While albacore or yellowfin may show up in good numbers, they're usually well offshore of the channel, which means a fair run to the islands then beyond into offshore waters to find fish. But not always, Bacon says. "At times, yellowfin and/or albacore will show up right in the channel! I've seen them in there, thick," and at such times he'll run tuna trips around Santa Cruz and Santa Rosa islands or up toward Point Conception.
Although more limited to warm-water periods, schools of yellowtail move into the islands to feed, particularly as the summer progresses. Yellowtail can offer some good sight-fishing opportunities, turning up almost anywhere. "I'll look for signs of fish - birds working, bait spraying on the surface, stuff like that," he says, then cast iron into the feeding 'tails. But Santa Cruz may be a best bet with a warm-water plume flowing up the coast right toward the island.
Many game fish visit the channel and its islands for relatively brief periods when the water is either cool enough (such as salmon) or warm enough (tuna or yellowtail) for their liking. It is, then, pretty understandable that serious anglers and skippers spend a lot of time worrying about water temperatures. By spring, it's warm water that most hope for.
"During El Nino years, water in the late summer will hit close to 70 degrees behind the islands. During an average year it will run into the mid-60s," Bacon says. But he points out that in La Nina years, such as last summer, water temperatures seldom climbed out of the low 60s. While 2000 certainly won't be an El Nino summer, anglers here hope it proves a bit warmer.
Given its productivity and location, the Channel and islands often surprise anglers. Bacon cites the whales, for one, noting that, "Santa Barbara Channel has a great concentration of blue whales," the largest of all cetaceans and one many people never get to see. But Bacon says, "I'd say on more than half our crossings (to the islands), we'll see blue whales and/or humpbacks."
Lots of surprises are sprung by fish. Bacon recalls one afternoon when "I had a couple fishing an area we call the Horseshoe. We'd been catching calicos when a mackerel grabbed her anchovy. As she was winding it in, it splashed probably 10 or 15 yards out off the side of the boat and suddenly a huge swirl comes up right behind it. A young black sea bass, probably 50 pounds, chased the mackerel right across the surface, part of its back actually sticking out of the water, for 10 yards or so!" It disappeared into the depths and avoided the hook, Bacon says, "But you talk about an adrenaline rush!"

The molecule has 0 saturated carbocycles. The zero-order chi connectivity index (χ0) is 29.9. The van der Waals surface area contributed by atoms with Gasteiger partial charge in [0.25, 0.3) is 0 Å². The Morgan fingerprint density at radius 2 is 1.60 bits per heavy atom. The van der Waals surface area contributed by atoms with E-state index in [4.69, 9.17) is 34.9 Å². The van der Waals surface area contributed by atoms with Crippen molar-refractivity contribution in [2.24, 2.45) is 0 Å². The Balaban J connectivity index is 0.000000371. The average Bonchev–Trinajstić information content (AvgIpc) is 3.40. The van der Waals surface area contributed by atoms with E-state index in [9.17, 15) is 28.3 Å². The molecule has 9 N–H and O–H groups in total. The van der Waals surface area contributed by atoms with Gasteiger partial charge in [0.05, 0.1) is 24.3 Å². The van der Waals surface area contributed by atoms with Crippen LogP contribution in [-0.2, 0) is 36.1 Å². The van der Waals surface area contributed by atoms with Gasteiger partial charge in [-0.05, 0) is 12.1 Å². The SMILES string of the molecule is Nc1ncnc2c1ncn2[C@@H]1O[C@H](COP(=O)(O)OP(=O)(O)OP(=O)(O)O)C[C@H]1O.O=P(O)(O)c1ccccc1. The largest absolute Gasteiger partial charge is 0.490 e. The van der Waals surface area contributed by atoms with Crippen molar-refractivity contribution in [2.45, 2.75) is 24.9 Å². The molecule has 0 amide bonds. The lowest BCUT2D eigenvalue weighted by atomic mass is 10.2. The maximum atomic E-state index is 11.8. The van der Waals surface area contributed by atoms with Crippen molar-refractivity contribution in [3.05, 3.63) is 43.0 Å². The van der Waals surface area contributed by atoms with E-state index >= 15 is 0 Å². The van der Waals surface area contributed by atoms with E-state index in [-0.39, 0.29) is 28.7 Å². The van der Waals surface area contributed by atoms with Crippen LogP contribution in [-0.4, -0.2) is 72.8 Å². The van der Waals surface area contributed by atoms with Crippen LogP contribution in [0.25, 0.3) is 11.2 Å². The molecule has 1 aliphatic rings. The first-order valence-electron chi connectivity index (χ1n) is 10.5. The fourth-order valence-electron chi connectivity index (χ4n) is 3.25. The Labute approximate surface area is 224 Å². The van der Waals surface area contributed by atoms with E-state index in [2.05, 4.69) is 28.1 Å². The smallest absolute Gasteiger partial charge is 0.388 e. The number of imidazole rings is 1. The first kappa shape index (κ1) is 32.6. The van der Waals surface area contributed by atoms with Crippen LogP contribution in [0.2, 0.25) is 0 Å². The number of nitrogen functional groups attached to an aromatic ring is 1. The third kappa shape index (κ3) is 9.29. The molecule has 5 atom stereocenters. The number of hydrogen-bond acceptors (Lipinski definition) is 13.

The possibility of even sighting a white shark, no stranger to this area, can be exciting. "A couple years back," Bacon says, "we had a really unforgettable spectacle right outside the Santa Barbara Harbor. We watched a white shark munch not one but two sea lions." Several boats drifted very close to observe the spectacle (and, Bacon notes, cheering the shark on since sea lions have become a pest to commercial and recreational fishermen here as elsewhere).
The last day I fished with Bacon held a surprise of its own. We'd seen a couple of threshers landed on the tiny aluminum boat that morning and with those in mind (or maybe a lunker white sea bass), we finally managed to jig up a couple of mackerel, which threshers can seldom resist. But after soaking one for a couple hours, the day was waning without a shark bite to show for our efforts. Angler Marc Malkin, a PR guru for Penn tackle, had put down a little anchovy on a light spinner with 10-pound line in the hopes of maybe hooking a halibut, but was catching only little croaker (ronquils - called "ronkees") when he hooked something solid.
After a 45-minute battle, during which time the fish put up a fight like a huge bat ray, we finally saw a shadow 10 feet from the boat. Hardly a ray, it was a good thresher. Just then, the fish finally cut through the light line (without leader since Malkin had never figured on a thresher). But 20 minutes later, he hooked and landed another.
Those who know the Channel and its islands consider it a special place, one full of surprises where cool and warm waters collide and memories are made. Everyone who comes to fish it can't just decide to stay, as did Dave Bacon. But many would like to.